Younger children engaged in a “Celebration of Diversity” curriculum, in which students were paired up, and together explored those things they had in common with each other and those things that were different from each other.  Those younger children then designed their butterflies for their partners.

44 Austin schools and organizations participated with a total of more than 10,500 butterflies.  Many students wrote messages to the child.  One school included Six Word Memoirs on the back of each butterfly, such as “You deserved a better life, Judith” or “Fifteen years is way too young” or “I like sports and music too”.  Some schools took the project further by developing other curriculum around the topic.  One school wrote letters to their lawmakers in support of genocide prevention legislation.  Another school recorded a video letter to Congress.  Several of the schools read Elie Weisel’s novel, Night or other Holocaust-related literature.

The construction of the exhibit was also a community-wide collaborative effort.  The project sponsors dedicated their time and donated materials.  Crews of students attached butterflies for several days.  Butterflies were attached with bobby pins to preserve them for their next exhibit.  This exhibit could not have happened without these generous sponsors and volunteers.

The butterflies will be on exhibit at the Umlauf Sculpture Garden for the month of April.  Following the exhibit at the Umlauf, the butterflies will make their journey to Houston to be a part of the Houston Holocaust Museum’s 2013 exhibit of 1.5 million butterflies.  The project was inspired by the poem The Butterfly, by Pavel Friedman, written while he lived in Theresienstadt Concentration Camp.  Pavel was later deported to Auschwitz, where he died at age 23 in 1944.


Elie Wiesel – a Conversation I Overheard

It has been said that there have been certain people through history whose presence and energy could be felt when they walked into a room. I felt such an energy from Elie Wiesel http://tinyurl.com/pjkde when he walked into the studio yesterday morning at our local PBS station, KLRU http://www.klru.org/ , for a taping of Overheard with Evan Smith.  This taping was part of the incredible Light / The Holocaust & Humanity Project http://www.balletaustin.org/light/  (more on this project in a future blog post). Being a partner in the Light Project, I was invited to be in the audience for the taping.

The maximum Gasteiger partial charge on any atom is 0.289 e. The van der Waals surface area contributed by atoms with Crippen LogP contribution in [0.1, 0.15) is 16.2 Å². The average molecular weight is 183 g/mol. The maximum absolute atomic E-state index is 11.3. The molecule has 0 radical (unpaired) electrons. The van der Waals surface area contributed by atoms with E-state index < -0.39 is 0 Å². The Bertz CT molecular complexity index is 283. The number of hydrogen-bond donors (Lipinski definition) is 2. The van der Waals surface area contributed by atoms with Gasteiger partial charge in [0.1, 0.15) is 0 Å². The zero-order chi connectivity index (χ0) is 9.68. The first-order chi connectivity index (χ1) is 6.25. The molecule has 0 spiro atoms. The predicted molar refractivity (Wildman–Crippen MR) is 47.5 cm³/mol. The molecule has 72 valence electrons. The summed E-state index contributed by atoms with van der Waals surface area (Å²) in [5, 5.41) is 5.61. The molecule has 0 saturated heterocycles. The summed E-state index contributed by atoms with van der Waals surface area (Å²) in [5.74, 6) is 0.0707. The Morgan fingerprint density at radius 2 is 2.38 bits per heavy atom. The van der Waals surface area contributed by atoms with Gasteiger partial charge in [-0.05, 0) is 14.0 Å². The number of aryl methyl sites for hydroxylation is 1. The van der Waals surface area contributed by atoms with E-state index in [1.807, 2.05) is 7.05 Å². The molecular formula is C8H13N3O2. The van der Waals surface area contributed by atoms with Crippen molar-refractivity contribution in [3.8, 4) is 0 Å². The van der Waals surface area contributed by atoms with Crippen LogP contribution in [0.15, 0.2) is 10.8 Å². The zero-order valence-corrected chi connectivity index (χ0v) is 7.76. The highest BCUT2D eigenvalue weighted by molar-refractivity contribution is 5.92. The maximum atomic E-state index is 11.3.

Evan Smith did an excellent job facilitating this conversation with Professor Wiesel. There were many things he said that were noteworthy. Here are a few that meant a lot to me:

I was able to ask him a direct question at the end of the interview. I mentioned Edmund Burke’s quote, “All that is necessary for the triumph of evil is that good men do nothing.” My question was, “I am at times frustrated by friends and colleagues who choose to do nothing when they know injustice is present. What advice would you give to encourage them to do something?” His answer was for me to speak up against the injustice first. He said, “If there is an injustice and I am silent, I am guilty.” Those around me will only speak up if they witness my example of speaking up and doing something against the injustice. Brilliant!

Other questions were asked that had to do with humanity and injustice in the world. One of his closing quotes was, “I am not defined by my humanity unless it is linked to yours.” This man of peace (1986 Nobel Peace Prize awardee) realizes and teaches that it is our link to one another that will cause peace (or harm). It is up to each one of us to accept that responsibility, the responsibility to link to one another, and act upon it, in order to achieve peace.

I encourage all of you to learn from, or be in the room with Elie Wiesel, if given the chance. If you cannot be in the same room with him, pick up and read one of the many books he wrote. You will feel his amazing energy through his words.